Associate Professor David White
Dr David White is an Associate Professor of Taxation at Victoria University of Wellington and a Senior Research Associate of the Victoria University of Wellington Centre for Accounting, Governance and Taxation Research.
Dr White’s current research focuses on comparative consumption taxation and tax systems in the Asia-Pacific, especially in Southeast Asia, capital gains taxation, tax policy and reform processes and international income taxation.
He is the New Zealand country correspondent for the International VAT Monitor and the Australian GST Journal. He is a member of the advisory board for the New Zealand Journal of Taxation Law and Policy and of the editorial board of Revista Mexicana de Derecho Financiero y Tributario/Mexican Review of Public Finance and Tax Law. He is also a member of the Canadian Tax Foundation and the New Zealand branch of the International Fiscal Association.
For over 10 years, Dr White worked closely with senior members of the New Zealand tax profession, tax administrators and tax policymakers in developing a tax research agenda as Associate Director of Victoria University of Wellington Centre for Accounting, Governance and Taxation Research (2001-14).
Dr White was a member of the Victoria University of Wellington Tax Working Group, which reviewed the New Zealand tax system (2009-10), a commentator for the Mirrlees Review of the United Kingdom tax system (2006-10) and a member of an international group that was invited to evaluate the Henry Review of the Australian tax system (2011). He was engaged to review Jordan’s double tax treaty policy and international business income tax regime (2004).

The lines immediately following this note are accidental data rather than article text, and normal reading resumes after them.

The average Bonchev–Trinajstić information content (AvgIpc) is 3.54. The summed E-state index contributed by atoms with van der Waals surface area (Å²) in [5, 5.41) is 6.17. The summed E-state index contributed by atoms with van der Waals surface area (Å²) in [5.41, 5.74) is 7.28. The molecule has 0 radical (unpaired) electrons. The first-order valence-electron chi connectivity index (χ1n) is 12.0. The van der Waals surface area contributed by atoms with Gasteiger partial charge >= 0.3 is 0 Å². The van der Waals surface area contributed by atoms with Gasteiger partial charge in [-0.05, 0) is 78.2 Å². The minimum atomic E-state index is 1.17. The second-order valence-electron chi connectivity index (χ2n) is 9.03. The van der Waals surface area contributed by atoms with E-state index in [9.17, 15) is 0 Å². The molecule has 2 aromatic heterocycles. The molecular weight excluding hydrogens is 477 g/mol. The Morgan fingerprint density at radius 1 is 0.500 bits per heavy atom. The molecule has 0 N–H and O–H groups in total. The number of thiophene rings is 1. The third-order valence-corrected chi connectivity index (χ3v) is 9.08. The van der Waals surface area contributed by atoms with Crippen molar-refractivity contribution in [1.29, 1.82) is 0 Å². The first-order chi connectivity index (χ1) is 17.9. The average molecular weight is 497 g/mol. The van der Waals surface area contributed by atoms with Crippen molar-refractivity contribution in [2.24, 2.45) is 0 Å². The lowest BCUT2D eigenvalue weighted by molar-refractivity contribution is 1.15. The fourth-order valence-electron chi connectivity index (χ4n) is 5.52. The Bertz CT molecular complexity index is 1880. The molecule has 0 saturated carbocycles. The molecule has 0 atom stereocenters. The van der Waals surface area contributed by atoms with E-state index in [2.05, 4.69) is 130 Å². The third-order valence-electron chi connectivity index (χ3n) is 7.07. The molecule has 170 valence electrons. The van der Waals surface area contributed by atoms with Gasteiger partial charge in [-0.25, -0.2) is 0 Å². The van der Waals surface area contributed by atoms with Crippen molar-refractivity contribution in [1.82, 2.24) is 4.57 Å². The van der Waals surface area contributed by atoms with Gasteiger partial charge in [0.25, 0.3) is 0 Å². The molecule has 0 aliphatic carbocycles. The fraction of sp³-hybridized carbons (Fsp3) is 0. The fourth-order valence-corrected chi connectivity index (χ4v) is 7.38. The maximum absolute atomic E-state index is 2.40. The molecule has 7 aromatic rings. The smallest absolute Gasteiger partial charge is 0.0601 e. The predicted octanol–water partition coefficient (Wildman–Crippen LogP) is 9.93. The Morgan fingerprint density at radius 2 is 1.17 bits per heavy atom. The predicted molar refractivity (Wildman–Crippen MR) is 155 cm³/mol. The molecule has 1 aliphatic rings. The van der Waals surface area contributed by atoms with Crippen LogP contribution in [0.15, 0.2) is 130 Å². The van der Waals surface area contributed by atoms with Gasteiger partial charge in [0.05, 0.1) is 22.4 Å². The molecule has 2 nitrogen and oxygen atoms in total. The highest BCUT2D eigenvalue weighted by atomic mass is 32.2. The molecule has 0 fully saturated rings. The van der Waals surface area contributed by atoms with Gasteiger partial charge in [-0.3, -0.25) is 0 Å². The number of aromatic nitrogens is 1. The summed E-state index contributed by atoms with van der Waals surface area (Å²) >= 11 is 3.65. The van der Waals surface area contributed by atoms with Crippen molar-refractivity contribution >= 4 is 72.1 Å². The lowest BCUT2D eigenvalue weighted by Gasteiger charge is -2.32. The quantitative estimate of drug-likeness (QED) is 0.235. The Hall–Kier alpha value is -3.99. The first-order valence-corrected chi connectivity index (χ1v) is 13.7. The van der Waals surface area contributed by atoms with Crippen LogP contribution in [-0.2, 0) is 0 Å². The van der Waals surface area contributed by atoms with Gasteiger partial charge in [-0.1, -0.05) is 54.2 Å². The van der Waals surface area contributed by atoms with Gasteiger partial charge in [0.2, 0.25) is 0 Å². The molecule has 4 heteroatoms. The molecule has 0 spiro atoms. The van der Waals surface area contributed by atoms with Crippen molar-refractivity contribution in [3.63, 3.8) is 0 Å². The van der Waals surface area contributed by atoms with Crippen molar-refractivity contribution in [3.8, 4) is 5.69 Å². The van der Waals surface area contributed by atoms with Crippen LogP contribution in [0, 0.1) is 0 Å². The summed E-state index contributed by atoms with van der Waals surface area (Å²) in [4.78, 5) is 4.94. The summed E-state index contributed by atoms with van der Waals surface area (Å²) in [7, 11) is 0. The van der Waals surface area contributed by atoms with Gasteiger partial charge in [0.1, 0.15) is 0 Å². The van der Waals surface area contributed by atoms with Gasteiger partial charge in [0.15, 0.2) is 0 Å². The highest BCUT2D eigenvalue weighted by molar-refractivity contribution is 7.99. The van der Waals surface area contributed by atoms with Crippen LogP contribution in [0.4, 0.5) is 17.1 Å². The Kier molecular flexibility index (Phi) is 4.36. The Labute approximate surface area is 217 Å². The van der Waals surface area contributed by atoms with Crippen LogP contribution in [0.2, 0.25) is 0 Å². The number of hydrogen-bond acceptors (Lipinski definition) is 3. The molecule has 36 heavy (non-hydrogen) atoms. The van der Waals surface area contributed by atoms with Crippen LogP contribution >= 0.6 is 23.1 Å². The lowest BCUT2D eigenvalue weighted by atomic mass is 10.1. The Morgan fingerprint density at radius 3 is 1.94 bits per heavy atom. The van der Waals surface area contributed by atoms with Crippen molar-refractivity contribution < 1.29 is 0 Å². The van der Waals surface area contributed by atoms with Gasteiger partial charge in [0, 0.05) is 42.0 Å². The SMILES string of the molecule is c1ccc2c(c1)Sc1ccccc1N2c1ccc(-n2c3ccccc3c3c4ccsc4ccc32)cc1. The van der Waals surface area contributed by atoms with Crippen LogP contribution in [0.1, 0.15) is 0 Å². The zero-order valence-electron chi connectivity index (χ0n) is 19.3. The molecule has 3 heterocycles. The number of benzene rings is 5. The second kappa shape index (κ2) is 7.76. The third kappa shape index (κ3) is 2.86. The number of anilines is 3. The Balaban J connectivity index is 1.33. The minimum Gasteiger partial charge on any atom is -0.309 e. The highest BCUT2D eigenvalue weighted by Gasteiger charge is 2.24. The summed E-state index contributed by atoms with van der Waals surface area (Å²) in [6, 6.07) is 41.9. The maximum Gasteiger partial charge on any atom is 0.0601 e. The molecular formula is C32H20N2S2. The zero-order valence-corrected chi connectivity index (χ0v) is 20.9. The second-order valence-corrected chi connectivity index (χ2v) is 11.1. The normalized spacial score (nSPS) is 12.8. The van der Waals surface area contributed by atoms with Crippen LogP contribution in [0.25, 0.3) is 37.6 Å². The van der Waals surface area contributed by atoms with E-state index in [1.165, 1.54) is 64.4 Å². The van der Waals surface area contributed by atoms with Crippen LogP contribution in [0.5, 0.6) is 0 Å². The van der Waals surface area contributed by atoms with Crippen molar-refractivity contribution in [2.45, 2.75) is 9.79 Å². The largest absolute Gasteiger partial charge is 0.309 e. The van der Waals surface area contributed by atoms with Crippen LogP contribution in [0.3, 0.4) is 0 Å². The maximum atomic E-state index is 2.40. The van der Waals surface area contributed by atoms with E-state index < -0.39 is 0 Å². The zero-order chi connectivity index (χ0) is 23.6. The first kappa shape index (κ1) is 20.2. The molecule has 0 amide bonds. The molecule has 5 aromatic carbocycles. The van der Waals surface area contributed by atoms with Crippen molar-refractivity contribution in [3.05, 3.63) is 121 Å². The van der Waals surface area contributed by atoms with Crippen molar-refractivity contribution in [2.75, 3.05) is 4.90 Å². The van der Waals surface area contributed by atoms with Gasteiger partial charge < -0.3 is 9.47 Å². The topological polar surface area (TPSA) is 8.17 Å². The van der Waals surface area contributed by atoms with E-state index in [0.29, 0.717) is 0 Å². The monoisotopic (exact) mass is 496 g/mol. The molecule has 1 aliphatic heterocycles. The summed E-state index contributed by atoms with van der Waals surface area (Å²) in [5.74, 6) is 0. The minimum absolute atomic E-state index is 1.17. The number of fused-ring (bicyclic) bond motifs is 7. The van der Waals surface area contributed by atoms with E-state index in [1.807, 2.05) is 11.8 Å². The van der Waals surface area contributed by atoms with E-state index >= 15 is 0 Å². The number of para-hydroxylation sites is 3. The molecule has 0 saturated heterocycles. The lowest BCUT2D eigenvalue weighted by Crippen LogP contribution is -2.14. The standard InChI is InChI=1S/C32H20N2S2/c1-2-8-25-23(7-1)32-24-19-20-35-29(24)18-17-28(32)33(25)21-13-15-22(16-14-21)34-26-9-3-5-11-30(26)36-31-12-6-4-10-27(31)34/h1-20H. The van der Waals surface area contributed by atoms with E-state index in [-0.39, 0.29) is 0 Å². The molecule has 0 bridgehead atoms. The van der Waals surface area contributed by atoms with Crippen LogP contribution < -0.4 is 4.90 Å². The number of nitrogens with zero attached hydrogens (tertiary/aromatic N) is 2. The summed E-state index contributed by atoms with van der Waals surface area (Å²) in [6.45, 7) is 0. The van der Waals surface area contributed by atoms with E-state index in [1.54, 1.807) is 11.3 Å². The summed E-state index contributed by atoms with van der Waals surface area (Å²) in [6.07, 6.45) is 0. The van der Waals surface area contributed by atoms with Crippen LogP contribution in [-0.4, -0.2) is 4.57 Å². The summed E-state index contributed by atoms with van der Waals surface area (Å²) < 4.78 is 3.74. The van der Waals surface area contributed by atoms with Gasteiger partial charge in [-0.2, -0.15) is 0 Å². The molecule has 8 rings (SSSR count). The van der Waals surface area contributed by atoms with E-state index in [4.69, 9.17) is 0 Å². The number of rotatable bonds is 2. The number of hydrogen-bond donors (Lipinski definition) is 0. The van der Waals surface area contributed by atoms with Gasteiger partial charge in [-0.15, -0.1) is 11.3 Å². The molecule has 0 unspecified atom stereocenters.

He has been a Research Fellow at the Institute for Fiscal Studies, London (2006-10), a Visiting Fellow at the Urban‐Brookings Tax Policy Center, Washington DC (2012), and a Visiting Associate Professor in the Faculty of Law, National University of Singapore, Singapore (2016).
Dr White was a Vice President of the Australasian Tax Teachers’ Association (2003-05). He has also worked as: a Chief Analyst in the New Zealand Treasury tax policy branch (1987-2000); a commercial lawyer (1983-87); and an international lawyer in the New Zealand Ministry of Foreign Affairs (1976-83).
Dr White has a doctorate in law from the University of Sydney, Australia (1997), a Master of Laws from the London School of Economics and Political Science, London (1975) and a Bachelor of Laws with Honours from Victoria University of Wellington, New Zealand (1973).
Selection of publications
White, David, ‘Multilateral Instruments – Where to from Here?’ a paper for the conference, ‘Taxing Non-Residents: A Global Response to BEPS?’ University of Auckland, Auckland, 15 July 2016.
White, David, ‘Opportunities and Challenges for GST/Sales Tax within ASEAN & the Asia-Pacific’, a seminar given at the Centre for Law & Business, Faculty of Law, National University of Singapore, Singapore, 18 February 2016.
White, David, ‘The Impact of Economic Theory on Capital Gains Tax Reform Proposals’ in Craig Elliffe and Michael Littlewood, eds, Capital Gains Taxation: A Comparative Analysis of Key Issues (Cheltenham, UK: Edward Elgar Publishing, forthcoming).
White, David, ‘Personal Capital Gains Taxation: Reflections on the Influence of Economic Theory on Tax Reform Proposals’ (2015) 21(1) New Zealand Journal of Taxation Law and Policy, pp. 18-50.
White, David, ‘New Zealand: Offshore Supplier GST Registration Legislation’ (2015) 15 Australian GST Journal, pp. 115-12
White, David, ‘GST: The New Zealand Experience’ a presentation given at the opening session of an International Seminar on Goods and Services Tax entitled “GST: Policy to Practice – Experience from Around the World”, officiated by YAB Dato' Sri Mohd Najib Tun Haji Abdul Razak, Prime Minister of Malaysia and held at Sasana Kijang, Bank Negara Malaysia, Kuala Lumpur, Malaysia, 15 September 2014.
White, David, and Eugen Trombitas, ‘New Zealand’ in Michael Lang and Ine Lejeune (eds), Improving VAT and GST – Designing a Simple and Fraud-Proof Tax System (Amsterdam: IBFD, 2014), pp. 255-288.